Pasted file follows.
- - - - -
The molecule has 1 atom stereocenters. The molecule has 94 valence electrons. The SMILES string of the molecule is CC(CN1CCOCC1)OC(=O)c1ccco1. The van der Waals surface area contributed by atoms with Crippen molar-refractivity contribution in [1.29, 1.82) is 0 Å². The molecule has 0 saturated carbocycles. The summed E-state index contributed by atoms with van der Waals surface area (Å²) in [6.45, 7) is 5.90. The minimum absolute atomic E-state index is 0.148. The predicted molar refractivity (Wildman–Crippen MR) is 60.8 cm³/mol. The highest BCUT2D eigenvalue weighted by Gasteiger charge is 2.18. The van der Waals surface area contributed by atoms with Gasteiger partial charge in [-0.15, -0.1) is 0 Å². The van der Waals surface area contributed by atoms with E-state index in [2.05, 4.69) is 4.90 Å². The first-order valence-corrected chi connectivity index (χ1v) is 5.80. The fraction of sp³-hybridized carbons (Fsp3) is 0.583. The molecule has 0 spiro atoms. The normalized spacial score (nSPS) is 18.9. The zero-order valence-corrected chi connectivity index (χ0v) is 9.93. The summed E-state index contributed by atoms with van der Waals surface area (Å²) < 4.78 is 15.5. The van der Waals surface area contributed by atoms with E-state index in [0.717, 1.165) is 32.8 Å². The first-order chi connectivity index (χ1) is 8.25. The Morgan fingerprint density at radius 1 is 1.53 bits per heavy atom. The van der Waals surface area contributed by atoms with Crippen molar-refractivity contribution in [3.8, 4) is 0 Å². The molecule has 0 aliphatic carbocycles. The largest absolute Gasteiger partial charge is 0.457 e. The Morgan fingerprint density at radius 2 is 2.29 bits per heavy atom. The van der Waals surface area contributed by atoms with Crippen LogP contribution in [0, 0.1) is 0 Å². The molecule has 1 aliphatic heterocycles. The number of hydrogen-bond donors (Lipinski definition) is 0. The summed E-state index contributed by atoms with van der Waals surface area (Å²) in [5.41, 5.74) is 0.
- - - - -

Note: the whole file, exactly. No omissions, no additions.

The molecule has 1 atom stereocenters. The molecule has 94 valence electrons. The SMILES string of the molecule is CC(CN1CCOCC1)OC(=O)c1ccco1. The van der Waals surface area contributed by atoms with Crippen molar-refractivity contribution in [1.29, 1.82) is 0 Å². The molecule has 0 saturated carbocycles. The summed E-state index contributed by atoms with van der Waals surface area (Å²) in [6.45, 7) is 5.90. The minimum absolute atomic E-state index is 0.148. The predicted molar refractivity (Wildman–Crippen MR) is 60.8 cm³/mol. The highest BCUT2D eigenvalue weighted by Gasteiger charge is 2.18. The van der Waals surface area contributed by atoms with Gasteiger partial charge in [-0.15, -0.1) is 0 Å². The van der Waals surface area contributed by atoms with E-state index in [2.05, 4.69) is 4.90 Å². The first-order valence-corrected chi connectivity index (χ1v) is 5.80. The fraction of sp³-hybridized carbons (Fsp3) is 0.583. The molecule has 0 spiro atoms. The normalized spacial score (nSPS) is 18.9. The zero-order valence-corrected chi connectivity index (χ0v) is 9.93. The summed E-state index contributed by atoms with van der Waals surface area (Å²) < 4.78 is 15.5. The van der Waals surface area contributed by atoms with E-state index in [0.717, 1.165) is 32.8 Å². The first-order chi connectivity index (χ1) is 8.25. The Morgan fingerprint density at radius 1 is 1.53 bits per heavy atom. The van der Waals surface area contributed by atoms with Crippen molar-refractivity contribution in [3.8, 4) is 0 Å². The molecule has 0 aliphatic carbocycles. The largest absolute Gasteiger partial charge is 0.457 e. The Morgan fingerprint density at radius 2 is 2.29 bits per heavy atom. The van der Waals surface area contributed by atoms with Crippen LogP contribution in [0, 0.1) is 0 Å². The molecule has 1 aliphatic heterocycles. The number of hydrogen-bond donors (Lipinski definition) is 0. The summed E-state index contributed by atoms with van der Waals surface area (Å²) in [5.41, 5.74) is 0.